Same sex marriages have been legitimised in all US States following a Supreme Court ruling.
Currently there is no country in Asia where same sex marriages are allowed, but the US has set a precedent that gives hope to Gay Rights activists and gay couples in Asia.
Here are 5 major Asian countries attitudes and current position on same sex relationships;
Thailand – Any visitor to Thailand will know that this is one of the most tolerant countries in Asia regarding same sex and transgender relationships. It is a top tourist destination for the gay community, especially Pattaya. Thai civil authorities are currently working towards extending civil rights to include same sex couples.
Since the National Council for Peace and Order took power last year in the Kingdom, they have been working on a new draft constitution that contains a clause aimed at protecting the rights of gay and transgender people. When made official it will make it illegal in Thailand to discriminate according to gender.
South Korea – South Korean’s attitudes towards same sex relationships is somewhat more conservative than Thailand’s. This is a country that has experienced military dictatorships, which condemned homosexuality based on traditional Christian values, which were mostly imported from the US!
So, it stands to reason following the Supreme Court ruling that South Korea could follow suit in the next few years. It will take time, however, for older leaders and politicians to accept such changes.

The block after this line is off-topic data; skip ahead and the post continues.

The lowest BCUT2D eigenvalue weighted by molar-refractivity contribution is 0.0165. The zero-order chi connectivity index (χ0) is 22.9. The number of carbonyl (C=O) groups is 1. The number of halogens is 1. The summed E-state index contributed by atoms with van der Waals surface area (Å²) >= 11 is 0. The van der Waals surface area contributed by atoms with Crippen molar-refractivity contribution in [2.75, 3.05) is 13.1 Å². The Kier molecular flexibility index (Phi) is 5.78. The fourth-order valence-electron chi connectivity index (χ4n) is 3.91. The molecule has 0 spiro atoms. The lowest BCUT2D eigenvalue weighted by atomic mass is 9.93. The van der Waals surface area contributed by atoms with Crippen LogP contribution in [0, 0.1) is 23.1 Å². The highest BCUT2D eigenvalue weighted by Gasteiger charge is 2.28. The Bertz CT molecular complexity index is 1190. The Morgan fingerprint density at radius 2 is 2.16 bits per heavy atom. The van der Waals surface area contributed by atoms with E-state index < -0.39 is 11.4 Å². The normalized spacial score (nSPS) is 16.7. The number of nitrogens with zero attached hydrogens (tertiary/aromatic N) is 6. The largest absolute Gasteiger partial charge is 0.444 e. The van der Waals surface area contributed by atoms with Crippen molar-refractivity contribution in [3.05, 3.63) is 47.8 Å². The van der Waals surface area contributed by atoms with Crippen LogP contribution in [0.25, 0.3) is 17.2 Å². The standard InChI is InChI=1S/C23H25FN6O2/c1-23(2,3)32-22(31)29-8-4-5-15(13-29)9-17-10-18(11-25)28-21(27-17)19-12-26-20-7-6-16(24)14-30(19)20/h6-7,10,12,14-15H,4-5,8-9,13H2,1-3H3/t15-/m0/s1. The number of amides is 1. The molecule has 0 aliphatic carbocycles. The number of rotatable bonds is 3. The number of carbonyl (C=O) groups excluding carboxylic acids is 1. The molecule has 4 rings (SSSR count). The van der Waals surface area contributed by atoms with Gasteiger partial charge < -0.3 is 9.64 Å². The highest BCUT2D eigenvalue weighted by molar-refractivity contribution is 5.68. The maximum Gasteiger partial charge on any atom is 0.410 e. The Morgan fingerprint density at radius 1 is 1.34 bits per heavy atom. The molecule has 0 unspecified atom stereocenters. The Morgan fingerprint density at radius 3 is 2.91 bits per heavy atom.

Hong Kong – Even though Hong Kong is one of the major financial centres of the world, it lags somewhat behind regarding equal rights. Women are still often overlooked for major business roles and often viewed ass second class citizens, the gay community being somewhere behind in the queue. The tide is turning though and as an ‘independent’ state of China will probably follow the crowd, eventually.
Japan – In Japan homosexuality is generally frowned upon in polite society, but it is not against the law to be in a same sex relationship. Education still favours traditional values with set male and female roles models.
Japan has a very popular and growing transgender entertainment industry including famous TV personalities. Younger citizens tend to be more open minded about same sex relationships, as is the case in many modern countries now.
China – Chinese people are traditionally conservative and many are in fact atheists too. Their view of the world is often that the US sets the standard for everyone to follow and for China to copy at a fraction of the cost! There have been many radical changes in Chinese culture over the last couple of decades.
The country has become a lot more open to international business and is steadily over taking the US as the number one super power. It stands to reason that sooner or later the promotion and legalisation of same sex marriages will happen.
It is interesting to note that many countries opinions and cultural stance on homosexuality has changed from being an impressionable offence to being publically and socially acceptable in less than a lifetime. It was only in 1967 that homosexuality was decriminalised in England and Wales between men over 21 years, Scotland followed suit in 1980. The age of consent for a same sex relationship in the UK is now 16.
In the States it was a more complex process as sodomy laws were changed state by state, it wasn’t until June 2003 that the Supreme Court decriminalised the act.
The ultimate aim is for zero discrimination, no matter your sexual preference. What happens behind closed doors with consenting adults really ought to be up to them as long as no one is getting hurt or doing anything illegal. This is a step in the right direction for cultural tolerance too, but those against same sex relationships will see this in a bad light.
It could be that people with negative views about same sex relationships become the minority soon, especially in the western world.